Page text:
Lady Anne Glenconner is on a blitz of American media to promote her second memoir, Whatever Next? Lady Anne is 90 years old and kind of a publishing phenomenon – her first memoir was a massive success. She spoke to People Magazine this week, and she also chatted with the Daily Beast’s Royalist column. Lady Anne was Princess Margaret’s longtime lady-in-waiting and friend, and seeing Margaret up close for so long has given her certain ideas about how spares should behave, meaning… she does not think much of Prince Harry’s move to America, nor does she think much about Harry telling his story. Some highlights from her Royalist interview:
Her abusive marriage: “I sort of hinted at the domestic abuse in the first book but I felt I really had to talk about it in this book properly. It was the right time to write about it, partly because of the queen consort, Camilla, who is doing so much to highlight the dangers of domestic abuse. I had so many letters from people saying that they had been through these difficult times as well, and I thought it may help people. At the end of the book, I’ve got 24 addresses for domestic abuse charities and help organizations, so if people are in trouble they can get help.”
Divorcing her abusive husband wasn’t an option: “Look, I want to say this: I really don’t recommend putting up with it, but, yes, I did. In a way it was easier for me because he spent a lot of time in the West Indies. But ultimately it was how my generation did things. My generation wasn’t brought up to divorce. My mother was wonderful but she was quite strict. She used to say to me, ‘You’ve made your bed and you have to lie in it.’ She brought me up to carry on, to try and cope and to have a stiff upper lip.”
Her late husband: “He was often a wonderful companion, a beloved father. He was also an incredibly selfish, damaged, and occasionally dangerous man… I lived with domestic violence and abuse for most of my marriage.”
Whether she’ll be invited to the Chubbly: “I’d love to be, of course, but I don’t think I will be as it’s so much smaller. Even the peers are having to ballot for a seat. If I’m honest I would be absolutely thrilled to be invited, but if I’m not I can watch it on television and probably get a better view!”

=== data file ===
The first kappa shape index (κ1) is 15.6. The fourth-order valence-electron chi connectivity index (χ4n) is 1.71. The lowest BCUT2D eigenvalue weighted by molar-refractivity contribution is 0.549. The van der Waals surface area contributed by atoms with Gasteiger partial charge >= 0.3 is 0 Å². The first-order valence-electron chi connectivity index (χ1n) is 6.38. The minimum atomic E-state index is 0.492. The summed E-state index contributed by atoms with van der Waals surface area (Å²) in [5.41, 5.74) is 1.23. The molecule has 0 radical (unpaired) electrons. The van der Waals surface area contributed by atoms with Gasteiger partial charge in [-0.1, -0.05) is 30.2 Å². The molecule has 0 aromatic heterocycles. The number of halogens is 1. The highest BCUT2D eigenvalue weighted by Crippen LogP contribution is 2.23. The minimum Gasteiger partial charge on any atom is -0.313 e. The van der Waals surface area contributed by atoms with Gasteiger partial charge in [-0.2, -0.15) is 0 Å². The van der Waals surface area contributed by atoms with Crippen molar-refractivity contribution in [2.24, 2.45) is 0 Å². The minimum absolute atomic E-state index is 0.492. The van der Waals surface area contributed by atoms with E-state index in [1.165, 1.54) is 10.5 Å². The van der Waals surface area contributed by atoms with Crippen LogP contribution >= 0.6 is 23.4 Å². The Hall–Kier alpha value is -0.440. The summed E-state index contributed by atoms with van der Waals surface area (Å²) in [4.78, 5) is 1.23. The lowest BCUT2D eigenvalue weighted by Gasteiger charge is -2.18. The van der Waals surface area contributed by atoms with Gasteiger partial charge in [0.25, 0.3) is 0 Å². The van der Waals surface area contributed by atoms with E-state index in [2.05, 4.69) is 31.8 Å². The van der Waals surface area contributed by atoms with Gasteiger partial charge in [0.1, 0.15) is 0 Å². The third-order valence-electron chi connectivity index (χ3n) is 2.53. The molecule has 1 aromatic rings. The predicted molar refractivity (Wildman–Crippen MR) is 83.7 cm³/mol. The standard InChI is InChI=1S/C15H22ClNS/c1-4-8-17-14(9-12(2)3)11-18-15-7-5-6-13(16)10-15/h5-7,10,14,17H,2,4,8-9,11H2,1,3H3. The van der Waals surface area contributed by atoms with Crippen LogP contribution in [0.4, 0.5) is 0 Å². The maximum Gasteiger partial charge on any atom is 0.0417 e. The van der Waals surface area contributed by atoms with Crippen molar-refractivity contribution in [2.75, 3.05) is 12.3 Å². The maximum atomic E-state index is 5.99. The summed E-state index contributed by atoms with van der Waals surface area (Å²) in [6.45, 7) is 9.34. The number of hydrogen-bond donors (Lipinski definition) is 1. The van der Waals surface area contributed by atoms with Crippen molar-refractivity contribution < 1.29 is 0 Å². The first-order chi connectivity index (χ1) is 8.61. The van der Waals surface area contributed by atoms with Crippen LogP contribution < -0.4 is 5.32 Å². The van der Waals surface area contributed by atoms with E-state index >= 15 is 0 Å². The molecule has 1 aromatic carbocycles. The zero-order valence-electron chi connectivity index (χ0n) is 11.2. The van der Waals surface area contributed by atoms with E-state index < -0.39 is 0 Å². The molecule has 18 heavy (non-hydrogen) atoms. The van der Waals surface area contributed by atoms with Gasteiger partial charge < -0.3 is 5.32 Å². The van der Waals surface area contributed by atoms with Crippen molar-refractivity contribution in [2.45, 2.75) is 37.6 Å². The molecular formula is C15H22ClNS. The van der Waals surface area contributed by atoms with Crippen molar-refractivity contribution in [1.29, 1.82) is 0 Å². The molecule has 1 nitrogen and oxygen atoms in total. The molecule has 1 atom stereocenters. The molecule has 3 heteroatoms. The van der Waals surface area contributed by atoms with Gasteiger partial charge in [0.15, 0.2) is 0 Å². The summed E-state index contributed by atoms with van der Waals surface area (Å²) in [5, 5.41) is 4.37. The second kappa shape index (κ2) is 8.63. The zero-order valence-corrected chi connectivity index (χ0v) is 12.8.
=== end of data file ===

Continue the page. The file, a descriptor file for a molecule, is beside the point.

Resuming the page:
She still has dinner with Charles at Sandringham sometimes: “Yes, I’ve known him since he was a little boy because my mother was a lady-in-waiting and he used to come up and stay at our house in Holcombe [Norfolk]. My mother taught him to drive around the estate and my father taught him to shoot. I’ve always known him. I’m a great fan of King Charles. I think he’s going to be a great king. He is so passionate about so many things like climate change, and he’s so interested in young people and such a great supporter of young people through his Prince’s Trust charity.”
Whether the Sussexes will be welcome at the coronation: “I really don’t know. Charles would probably like them to come but I just don’t know. I don’t particularly like talking about Harry and Meghan, but the interesting thing is that of course I knew and was with another “spare,” Princess Margaret. I never heard her criticize the queen in any way. She was so loyal to her sister. The only thing she did say was that she wished she’d been better educated. The queen had tutors who came in from Oxford and Cambridge to teach her, but all Margaret ever had was a governess and I think that did annoy her. She did gripe about it a bit, but other than that she was completely loyal.
Margaret didn’t have her own house: “And the queen had everything! Margaret didn’t even have her own house in England. The only house she ever actually owned herself was the one that we helped to build on Mustique. But I never heard her complaining about anything. It seems to be a sort of new thing that people are always victims. But the thing is, for our generation, Princess Margaret and I, we lived through the war. It was extremely frightening. We were bombed, she was bombed at Windsor, I was bombed at school, we slept in cellars, food was rationed, we lost lots and lots of people. Many friends lost their brothers or parents in the war. Life now seems wonderful in comparison—and my heart goes out to the people in Ukraine or other war zones who are going through all of this all over again.”
Queen Camilla getting rid of the role of lady-in-waiting: Does Lady Glenconner feel a tinge of sadness at their demise? “Well, I do actually, because we were very useful. We were the eyes and ears.”
[From The Daily Beast]
I think Lady Anne’s mindset about her abusive marriage is very relevant to how she views the Windsors, specifically Harry and Meghan. Harry and Meghan were victims of abuse as well – William physically assaulted Harry, and the Sussexes were emotionally and financially abused. Lady Anne definitely seems to feel that people in abusive situations simply need to… stay with their abusers and not even try to break those cycles of abuse.
Also, the more I think about Camilla doing away with ladies-in-waiting, the more I believe that Camilla thinks she doesn’t need a bunch of senior ladies to be her “eyes and ears.” Don’t get me wrong, I think Camilla is friendly with all of those older aristocratic women, but Camilla has her own “eyes and ears” – her connections in the British tabloid media.
Photos courtesy of Avalon Red, Cover Images, Instar, ‘Graham Norton’.
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